Novolog vs humalog

Perhaps giving it a week or more would give your body time to adjust. Maybe you need more Humalog than Novolog. At least you have the Afrezza to clean things up.

I know this is an old thread, but stumbled upon it when my new job has express scripts. Seems like the only choice with them is Humalog/Lantus/one touch strips/ and bd pen needles. Other than the nuisance it’s hard to complain when I’m still just paying pennies to the dollar of what it truly cost. Without those bean counters making deals to keep prices as low as possible, I’m sure things wouldn’t be so affordable.

good thing i found this thread. my endo switch me to Novolog. was on Humalog but i was getting to high on it. & i think i may have develop an allergy to it. so far I’m doing good on the Novolog.

@Benjamin_McLaughlin, I’m glad your insurance is so affordable. Mine s not…I must pay $700 monthly on my husbands work policy and the prescription coverage s handled b CVS/Caremark which is terrible. They would not cover my generic syringes!! I am not leased with them. It is one issue after another!

I’m wondering as well, since I have a feeling that Novolog in JApan might be moderately cheaper than Humalog (which in Japan does not have a generic). I also find that Humalog occasionally seems to trail in my system past 7 hours (I’m almost 100% sure it’s not my lantus- I take 8ui twice daily).

If Novolog does indeed work faster (or if there is an insulin that works faster than Humalog), it might be time to switch.

Since you mentioned that you developed an allergy to humalog, I began to wonder if I’m in the same predicament as you. My humalog ratios have changed over the years, but my lantus levels have generally been stable. If there is some sort of allergy or something, perhaps I’ll wind up taking much less Novolog.

Or, it could be that you have engaged in some sort of activity that lowers your basal need, or you might have mildly overbolused and that effect coupled with your activity sends you low, or you might have bolused in your thigh or deltoid, not your abdomen which extends the activity time (while also pushing out the time of maximum effect), or … “Humalog occasionally seems to trail in my system past 7 hours”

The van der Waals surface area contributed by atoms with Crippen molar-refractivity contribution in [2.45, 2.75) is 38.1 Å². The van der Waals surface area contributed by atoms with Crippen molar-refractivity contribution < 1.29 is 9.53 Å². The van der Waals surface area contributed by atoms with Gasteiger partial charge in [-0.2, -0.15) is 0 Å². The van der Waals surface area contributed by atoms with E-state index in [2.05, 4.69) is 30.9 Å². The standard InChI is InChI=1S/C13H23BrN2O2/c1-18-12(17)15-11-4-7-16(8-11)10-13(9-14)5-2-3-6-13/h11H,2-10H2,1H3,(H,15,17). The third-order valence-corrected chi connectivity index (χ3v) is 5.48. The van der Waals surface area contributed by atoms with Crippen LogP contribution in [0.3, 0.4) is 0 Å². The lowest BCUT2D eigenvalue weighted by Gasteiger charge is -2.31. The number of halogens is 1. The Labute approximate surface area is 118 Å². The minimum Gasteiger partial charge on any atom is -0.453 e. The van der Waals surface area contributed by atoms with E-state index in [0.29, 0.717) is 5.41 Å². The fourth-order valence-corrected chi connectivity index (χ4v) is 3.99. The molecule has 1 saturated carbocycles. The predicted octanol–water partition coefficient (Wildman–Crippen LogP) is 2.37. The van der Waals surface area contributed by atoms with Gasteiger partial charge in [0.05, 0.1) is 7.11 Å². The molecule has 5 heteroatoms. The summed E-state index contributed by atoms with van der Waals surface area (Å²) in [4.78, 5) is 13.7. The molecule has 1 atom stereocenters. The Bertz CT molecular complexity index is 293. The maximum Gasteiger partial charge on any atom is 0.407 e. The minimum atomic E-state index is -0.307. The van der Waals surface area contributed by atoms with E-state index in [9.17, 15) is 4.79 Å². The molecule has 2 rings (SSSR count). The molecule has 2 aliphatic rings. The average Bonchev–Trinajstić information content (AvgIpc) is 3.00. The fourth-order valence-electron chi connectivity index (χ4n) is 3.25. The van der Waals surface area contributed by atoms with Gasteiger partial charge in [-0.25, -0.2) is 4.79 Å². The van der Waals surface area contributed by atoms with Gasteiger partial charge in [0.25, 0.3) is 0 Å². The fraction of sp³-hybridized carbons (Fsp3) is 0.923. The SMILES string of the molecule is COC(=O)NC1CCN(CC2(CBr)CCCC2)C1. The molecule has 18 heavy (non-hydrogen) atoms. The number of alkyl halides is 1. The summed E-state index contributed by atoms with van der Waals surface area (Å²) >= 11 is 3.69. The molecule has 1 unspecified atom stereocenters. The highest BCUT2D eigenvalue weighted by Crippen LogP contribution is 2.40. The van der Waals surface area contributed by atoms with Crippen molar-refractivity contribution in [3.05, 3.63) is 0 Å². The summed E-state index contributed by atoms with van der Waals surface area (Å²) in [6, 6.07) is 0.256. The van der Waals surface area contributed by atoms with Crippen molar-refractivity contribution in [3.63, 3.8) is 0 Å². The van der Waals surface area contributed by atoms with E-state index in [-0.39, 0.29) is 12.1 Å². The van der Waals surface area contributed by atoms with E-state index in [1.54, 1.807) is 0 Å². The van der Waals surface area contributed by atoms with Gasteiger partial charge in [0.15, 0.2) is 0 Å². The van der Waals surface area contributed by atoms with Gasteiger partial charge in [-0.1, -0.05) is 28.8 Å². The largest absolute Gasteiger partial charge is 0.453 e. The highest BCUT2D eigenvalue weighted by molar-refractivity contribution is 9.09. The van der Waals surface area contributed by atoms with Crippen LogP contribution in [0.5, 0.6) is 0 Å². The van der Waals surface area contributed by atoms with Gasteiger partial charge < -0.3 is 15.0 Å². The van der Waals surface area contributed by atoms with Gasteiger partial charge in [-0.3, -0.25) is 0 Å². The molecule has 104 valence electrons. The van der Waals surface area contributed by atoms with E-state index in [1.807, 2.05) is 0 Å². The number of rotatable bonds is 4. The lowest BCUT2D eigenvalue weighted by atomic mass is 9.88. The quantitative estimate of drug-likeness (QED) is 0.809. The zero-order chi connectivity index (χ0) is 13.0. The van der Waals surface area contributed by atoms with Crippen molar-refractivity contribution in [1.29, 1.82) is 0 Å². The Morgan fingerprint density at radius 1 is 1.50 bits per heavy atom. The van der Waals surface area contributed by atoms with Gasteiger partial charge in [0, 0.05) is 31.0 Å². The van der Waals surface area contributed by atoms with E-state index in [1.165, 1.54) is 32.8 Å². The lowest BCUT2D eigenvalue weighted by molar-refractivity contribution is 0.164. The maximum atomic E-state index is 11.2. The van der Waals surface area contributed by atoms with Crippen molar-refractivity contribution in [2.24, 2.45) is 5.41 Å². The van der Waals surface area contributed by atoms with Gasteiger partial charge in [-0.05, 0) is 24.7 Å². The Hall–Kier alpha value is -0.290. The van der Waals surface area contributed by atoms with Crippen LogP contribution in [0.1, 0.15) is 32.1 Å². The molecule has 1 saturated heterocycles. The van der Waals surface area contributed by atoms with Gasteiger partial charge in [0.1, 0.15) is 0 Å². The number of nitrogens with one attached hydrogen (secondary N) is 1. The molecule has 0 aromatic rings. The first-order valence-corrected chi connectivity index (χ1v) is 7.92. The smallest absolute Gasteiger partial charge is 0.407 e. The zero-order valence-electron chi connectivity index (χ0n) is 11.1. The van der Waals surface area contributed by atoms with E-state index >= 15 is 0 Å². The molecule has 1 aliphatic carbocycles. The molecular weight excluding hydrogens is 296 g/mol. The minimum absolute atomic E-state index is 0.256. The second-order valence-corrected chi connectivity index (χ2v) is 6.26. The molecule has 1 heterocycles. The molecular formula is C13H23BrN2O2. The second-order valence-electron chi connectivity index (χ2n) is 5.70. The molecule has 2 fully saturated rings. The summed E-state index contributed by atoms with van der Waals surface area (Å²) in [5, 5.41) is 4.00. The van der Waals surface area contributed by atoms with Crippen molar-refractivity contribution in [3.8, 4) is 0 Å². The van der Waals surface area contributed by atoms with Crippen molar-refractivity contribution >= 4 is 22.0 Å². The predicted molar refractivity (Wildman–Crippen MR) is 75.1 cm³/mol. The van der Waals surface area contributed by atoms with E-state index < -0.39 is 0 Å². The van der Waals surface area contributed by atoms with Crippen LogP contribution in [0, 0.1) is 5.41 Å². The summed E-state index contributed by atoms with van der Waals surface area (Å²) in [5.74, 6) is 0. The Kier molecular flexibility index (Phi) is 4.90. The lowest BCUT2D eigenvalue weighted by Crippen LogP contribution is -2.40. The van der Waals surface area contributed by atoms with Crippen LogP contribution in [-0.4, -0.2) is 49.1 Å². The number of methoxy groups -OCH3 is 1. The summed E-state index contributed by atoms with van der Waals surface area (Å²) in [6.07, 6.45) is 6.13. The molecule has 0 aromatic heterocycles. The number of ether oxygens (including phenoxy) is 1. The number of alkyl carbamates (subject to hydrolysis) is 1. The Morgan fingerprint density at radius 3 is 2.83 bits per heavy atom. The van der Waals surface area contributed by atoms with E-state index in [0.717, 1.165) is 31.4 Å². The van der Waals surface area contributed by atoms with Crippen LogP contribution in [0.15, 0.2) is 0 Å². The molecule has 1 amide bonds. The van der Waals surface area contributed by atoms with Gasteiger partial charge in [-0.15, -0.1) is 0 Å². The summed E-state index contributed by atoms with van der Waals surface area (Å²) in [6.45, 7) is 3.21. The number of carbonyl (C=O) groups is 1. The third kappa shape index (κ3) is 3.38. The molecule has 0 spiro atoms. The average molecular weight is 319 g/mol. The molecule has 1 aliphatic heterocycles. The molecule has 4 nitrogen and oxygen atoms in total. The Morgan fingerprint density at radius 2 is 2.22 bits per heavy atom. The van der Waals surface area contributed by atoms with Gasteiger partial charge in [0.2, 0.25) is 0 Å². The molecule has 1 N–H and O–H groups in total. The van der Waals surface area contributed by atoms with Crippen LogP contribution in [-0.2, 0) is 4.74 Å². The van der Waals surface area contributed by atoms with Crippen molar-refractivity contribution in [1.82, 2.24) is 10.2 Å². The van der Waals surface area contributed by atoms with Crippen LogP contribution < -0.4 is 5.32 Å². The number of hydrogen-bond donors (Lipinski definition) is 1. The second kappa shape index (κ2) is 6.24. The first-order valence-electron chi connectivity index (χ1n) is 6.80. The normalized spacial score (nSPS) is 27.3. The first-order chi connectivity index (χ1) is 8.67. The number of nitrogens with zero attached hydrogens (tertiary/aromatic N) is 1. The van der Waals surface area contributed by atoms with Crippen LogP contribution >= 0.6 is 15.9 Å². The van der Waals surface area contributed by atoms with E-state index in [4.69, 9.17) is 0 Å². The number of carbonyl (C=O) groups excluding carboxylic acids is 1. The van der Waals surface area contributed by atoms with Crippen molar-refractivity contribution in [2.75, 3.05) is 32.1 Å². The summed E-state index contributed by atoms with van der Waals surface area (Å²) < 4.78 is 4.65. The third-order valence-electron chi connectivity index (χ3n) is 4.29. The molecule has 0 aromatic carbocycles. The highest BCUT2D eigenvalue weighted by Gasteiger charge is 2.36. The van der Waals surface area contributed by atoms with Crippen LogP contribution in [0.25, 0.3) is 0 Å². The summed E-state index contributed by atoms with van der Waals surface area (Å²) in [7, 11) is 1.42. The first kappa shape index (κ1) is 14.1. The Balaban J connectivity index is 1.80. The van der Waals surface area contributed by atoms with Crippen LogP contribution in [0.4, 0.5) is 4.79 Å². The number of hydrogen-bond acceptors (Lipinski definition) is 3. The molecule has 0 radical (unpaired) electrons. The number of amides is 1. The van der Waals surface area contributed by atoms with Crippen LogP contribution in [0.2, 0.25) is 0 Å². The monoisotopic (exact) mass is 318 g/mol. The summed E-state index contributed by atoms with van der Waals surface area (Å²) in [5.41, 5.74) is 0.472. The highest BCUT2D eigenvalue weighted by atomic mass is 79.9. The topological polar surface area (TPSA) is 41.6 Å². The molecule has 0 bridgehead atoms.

I’ve used Novolog, Humalog and Apidra as my fast-acting on MDI. On Apidra enough of the insulin action was over within three hours most of the time, so I could use a 3-hour test to determine whether I would likely be safe to go to bed without a low and would not likely be too high overnight either. With Humalog I had to wait 4 hours to test, and with Novolog the wait was 5 hours.

If I was high before a meal, Apidra would drop me fast, so I could bolus and find my BG 30 or more points lower within 30 minutes if I waited that long to eat. Neither Novolog nor Humalog dropped my BG a single point within 30 minutes, and in one test not a single point even in 40 minutes, though in a second test it did drop a few points in 40 minutes. But that much is within the margin of error of the meter anyway.

I have been on Apidra for the past year. Unfortunately, my insurance dropped it in favor of Novolog this year. And in checking other Medicare part D supplements, I found that in my area there were 24 plans - but not one would cover Apidra as a tier 3 medication. One would cover it as a tier 4, but that would have cost me about $1300 more a year. So much as I prefer Apidra, I’ve changed to a different plan that covers Humalog. For me, it was much better than Novolog. But people are different. Some find Novolog faster than Humalog.